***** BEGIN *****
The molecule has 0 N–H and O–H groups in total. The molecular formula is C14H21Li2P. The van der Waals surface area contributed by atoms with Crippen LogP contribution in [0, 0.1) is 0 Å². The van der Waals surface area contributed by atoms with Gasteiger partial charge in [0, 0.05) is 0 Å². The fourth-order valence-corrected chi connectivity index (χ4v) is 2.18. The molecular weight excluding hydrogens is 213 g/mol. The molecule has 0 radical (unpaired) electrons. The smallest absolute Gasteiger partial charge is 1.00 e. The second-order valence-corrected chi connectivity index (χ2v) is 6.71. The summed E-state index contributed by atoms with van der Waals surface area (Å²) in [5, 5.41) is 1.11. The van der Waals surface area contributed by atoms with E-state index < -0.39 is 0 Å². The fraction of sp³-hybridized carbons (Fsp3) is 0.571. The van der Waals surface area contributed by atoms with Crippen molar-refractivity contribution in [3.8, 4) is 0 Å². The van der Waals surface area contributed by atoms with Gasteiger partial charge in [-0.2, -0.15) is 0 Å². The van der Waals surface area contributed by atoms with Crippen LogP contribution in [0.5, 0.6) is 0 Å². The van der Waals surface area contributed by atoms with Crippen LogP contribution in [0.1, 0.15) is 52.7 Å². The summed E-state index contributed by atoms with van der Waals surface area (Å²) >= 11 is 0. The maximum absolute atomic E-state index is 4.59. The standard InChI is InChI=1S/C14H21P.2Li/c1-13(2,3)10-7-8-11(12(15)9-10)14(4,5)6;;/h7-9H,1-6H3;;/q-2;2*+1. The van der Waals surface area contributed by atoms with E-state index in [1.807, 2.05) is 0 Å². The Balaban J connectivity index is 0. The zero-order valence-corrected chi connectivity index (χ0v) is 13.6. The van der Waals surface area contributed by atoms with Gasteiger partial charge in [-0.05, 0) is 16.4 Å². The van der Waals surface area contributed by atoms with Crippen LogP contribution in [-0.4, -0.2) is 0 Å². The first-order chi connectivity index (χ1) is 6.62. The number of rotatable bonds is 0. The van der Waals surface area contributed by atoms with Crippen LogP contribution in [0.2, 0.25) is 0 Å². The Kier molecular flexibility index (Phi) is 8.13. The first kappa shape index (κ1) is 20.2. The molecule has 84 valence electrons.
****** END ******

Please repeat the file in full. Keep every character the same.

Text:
The molecule has 0 N–H and O–H groups in total. The molecular formula is C14H21Li2P. The van der Waals surface area contributed by atoms with Crippen LogP contribution in [0, 0.1) is 0 Å². The van der Waals surface area contributed by atoms with Gasteiger partial charge in [0, 0.05) is 0 Å². The fourth-order valence-corrected chi connectivity index (χ4v) is 2.18. The molecular weight excluding hydrogens is 213 g/mol. The molecule has 0 radical (unpaired) electrons. The smallest absolute Gasteiger partial charge is 1.00 e. The second-order valence-corrected chi connectivity index (χ2v) is 6.71. The summed E-state index contributed by atoms with van der Waals surface area (Å²) in [5, 5.41) is 1.11. The van der Waals surface area contributed by atoms with E-state index < -0.39 is 0 Å². The fraction of sp³-hybridized carbons (Fsp3) is 0.571. The van der Waals surface area contributed by atoms with Crippen molar-refractivity contribution in [3.8, 4) is 0 Å². The van der Waals surface area contributed by atoms with Gasteiger partial charge in [-0.2, -0.15) is 0 Å². The van der Waals surface area contributed by atoms with Crippen LogP contribution in [0.5, 0.6) is 0 Å². The van der Waals surface area contributed by atoms with Crippen LogP contribution in [0.1, 0.15) is 52.7 Å². The summed E-state index contributed by atoms with van der Waals surface area (Å²) >= 11 is 0. The maximum absolute atomic E-state index is 4.59. The standard InChI is InChI=1S/C14H21P.2Li/c1-13(2,3)10-7-8-11(12(15)9-10)14(4,5)6;;/h7-9H,1-6H3;;/q-2;2*+1. The van der Waals surface area contributed by atoms with E-state index in [1.807, 2.05) is 0 Å². The Balaban J connectivity index is 0. The zero-order valence-corrected chi connectivity index (χ0v) is 13.6. The van der Waals surface area contributed by atoms with Gasteiger partial charge in [-0.05, 0) is 16.4 Å². The van der Waals surface area contributed by atoms with Crippen LogP contribution in [-0.4, -0.2) is 0 Å². The first-order chi connectivity index (χ1) is 6.62. The number of rotatable bonds is 0. The van der Waals surface area contributed by atoms with Crippen LogP contribution in [0.2, 0.25) is 0 Å². The Kier molecular flexibility index (Phi) is 8.13. The first kappa shape index (κ1) is 20.2. The molecule has 84 valence electrons.